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soaring eagle soaring again
Soaring is a sport like no other. So what is soaring and what brought me to this amazing sport to begin with?
Soaring is the act of using rising air to extend the duration, and distance of unpowered flight. An unpowered plane also known as a glider, or sailplane, is powered strictly by gravity. in other words, its forward momentum is created by the downward pull of gravity. Efficiency of a glider is expressed in l/d or lift over drag at a certain speed, which translates into glide angle. This is a ratio like 38 to 1 (the ship I fly) up to 68 to 1 or slightly better for the most cutting edge "racing gliders" these numbers translate to the number of miles flyable for every mile of altitude.
So, in other words a sailplane or glider is always going down, losing altitude, and from 1 mile up will have to land within 30-68 ish miles. So how can a glider, that would land in 20-40 minutes travel 1550 miles and stay aloft 15 hours (world record)?
As seen in this video, gliders use updrafts called thermals to climb in rising columns of air exactly as eagles do. Circling slowly in a thermal increases altitude (the beeping you hear is the electronic variometer, the faster and higher the pitch the stronger the lift source, and faster you climb. You then can turn altitude into distance, and speed.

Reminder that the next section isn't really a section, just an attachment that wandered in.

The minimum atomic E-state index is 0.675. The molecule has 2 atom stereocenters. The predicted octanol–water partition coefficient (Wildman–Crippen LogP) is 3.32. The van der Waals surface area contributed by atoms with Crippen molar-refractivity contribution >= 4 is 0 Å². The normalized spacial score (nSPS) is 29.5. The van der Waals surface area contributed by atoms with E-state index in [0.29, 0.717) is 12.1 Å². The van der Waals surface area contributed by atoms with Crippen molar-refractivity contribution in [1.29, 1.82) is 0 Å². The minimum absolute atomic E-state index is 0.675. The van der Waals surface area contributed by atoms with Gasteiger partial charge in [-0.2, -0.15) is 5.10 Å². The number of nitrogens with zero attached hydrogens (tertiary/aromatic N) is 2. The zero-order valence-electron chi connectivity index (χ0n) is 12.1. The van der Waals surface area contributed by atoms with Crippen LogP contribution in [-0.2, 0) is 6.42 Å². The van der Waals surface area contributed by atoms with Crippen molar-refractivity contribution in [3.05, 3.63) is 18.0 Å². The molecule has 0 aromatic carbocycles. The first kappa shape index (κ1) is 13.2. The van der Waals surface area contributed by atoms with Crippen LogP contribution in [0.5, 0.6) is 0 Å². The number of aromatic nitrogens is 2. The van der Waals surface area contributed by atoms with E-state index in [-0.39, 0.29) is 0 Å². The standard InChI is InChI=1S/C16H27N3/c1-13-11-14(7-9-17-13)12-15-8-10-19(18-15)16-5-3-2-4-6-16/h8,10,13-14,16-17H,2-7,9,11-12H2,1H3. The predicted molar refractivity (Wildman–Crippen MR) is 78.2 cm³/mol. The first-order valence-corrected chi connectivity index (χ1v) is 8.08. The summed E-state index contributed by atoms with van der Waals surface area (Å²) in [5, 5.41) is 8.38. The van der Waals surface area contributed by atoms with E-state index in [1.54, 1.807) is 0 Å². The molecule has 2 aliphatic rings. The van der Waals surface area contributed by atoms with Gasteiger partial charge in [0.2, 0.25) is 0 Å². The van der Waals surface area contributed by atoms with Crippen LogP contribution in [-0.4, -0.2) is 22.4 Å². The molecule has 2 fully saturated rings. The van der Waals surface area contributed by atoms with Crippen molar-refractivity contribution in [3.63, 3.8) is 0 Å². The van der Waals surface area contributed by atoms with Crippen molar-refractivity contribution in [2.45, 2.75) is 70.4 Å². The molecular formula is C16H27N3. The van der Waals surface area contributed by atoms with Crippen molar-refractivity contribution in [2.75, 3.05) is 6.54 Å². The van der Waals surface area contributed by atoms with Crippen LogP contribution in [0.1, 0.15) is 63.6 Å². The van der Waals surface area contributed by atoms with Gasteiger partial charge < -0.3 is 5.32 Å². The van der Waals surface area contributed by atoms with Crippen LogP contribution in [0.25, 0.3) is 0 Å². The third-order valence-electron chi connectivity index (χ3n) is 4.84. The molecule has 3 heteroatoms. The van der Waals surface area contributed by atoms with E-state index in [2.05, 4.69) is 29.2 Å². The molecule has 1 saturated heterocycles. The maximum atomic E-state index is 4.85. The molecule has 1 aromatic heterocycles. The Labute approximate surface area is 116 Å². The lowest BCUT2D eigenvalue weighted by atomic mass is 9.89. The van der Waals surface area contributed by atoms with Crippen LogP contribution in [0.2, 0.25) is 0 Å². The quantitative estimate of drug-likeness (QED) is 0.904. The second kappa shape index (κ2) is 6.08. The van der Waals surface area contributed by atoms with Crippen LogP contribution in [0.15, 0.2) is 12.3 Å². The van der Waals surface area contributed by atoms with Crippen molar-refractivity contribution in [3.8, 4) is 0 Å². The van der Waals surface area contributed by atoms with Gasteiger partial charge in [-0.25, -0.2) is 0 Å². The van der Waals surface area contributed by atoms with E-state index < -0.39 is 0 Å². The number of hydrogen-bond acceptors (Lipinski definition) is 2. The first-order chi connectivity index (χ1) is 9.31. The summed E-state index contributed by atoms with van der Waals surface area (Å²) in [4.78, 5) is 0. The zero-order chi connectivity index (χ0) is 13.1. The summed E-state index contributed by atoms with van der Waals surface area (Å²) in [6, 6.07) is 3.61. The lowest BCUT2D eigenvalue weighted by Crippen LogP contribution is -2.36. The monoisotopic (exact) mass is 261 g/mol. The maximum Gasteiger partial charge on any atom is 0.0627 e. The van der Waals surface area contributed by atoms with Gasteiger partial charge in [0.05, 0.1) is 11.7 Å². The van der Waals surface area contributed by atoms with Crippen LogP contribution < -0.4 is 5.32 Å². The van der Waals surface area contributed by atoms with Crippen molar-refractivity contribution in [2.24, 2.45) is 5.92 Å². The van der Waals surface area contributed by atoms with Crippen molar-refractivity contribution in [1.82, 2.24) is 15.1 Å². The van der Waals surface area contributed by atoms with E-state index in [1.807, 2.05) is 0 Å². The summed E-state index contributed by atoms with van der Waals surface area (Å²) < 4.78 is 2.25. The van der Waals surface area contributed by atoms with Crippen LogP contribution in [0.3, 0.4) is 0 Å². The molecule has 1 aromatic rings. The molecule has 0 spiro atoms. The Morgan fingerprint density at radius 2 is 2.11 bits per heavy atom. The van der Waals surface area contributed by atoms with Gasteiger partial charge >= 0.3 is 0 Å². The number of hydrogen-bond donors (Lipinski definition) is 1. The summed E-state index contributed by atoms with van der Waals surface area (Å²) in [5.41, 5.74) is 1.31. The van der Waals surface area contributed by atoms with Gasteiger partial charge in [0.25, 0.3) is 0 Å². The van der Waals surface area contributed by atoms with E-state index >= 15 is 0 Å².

Other lift sources exist like ridge lift and wave lift, both caused by wind flowing over the mountains. Ridge lift is used in racing to fly very fast, very long distances, very close to the mountains.
In this case, the closer you fly to the ridge the stronger the lift and faster you can fly.
Wave lift is downwind of a mountain these standing waves can carry a glider higher then any powered plane can ever fly. the perlan 2 project is a "space glider" that will soon take mountain waves to a new altitude record..to the edge of space, without power!
Gliders also offer extreme, unpowered aerobatics like this:
But for me, the greatest challenge is cross country racing:
This is my eventual dream, to compete in glider racing.
How did I get involved in soaring? I grew up just below where the gliders released from tow. All my childhood the sound of tow planes throttling back and diving after release, was the soundtrack to my childhood. At a young age, maybe 8 I took my 1st ride. At 14 about I left home and lived right next door to the airport I now fly out of.
But, it wasn't until I was in my early 20s, and broke my back, ending up in a wheelchair for life, that I discovered that very gliderport that was such a part of my life already, was also home to www.freedomswings.org a non profit that teaches people with disabilities to fly gliders
With both disabled students, and instructors, this was something that really opened my mind to the possibilities that lied ahead of me. After listening to long lists from doctors of things I would never do again, here was a group saying you can do more then you ever dreamed of doing.
It was just 2 weeks after getting out of the hospital that I took my 1st flight, and began lessons the very next day.
Due to lack of transportation, after my 1st 2 solo flights I was no longer able to fly, for nearly 20 years.
2 weeks ago I resumed my lessons! And finally I'm back in the sky where I belong.
This video is very informative into all aspects of soaring.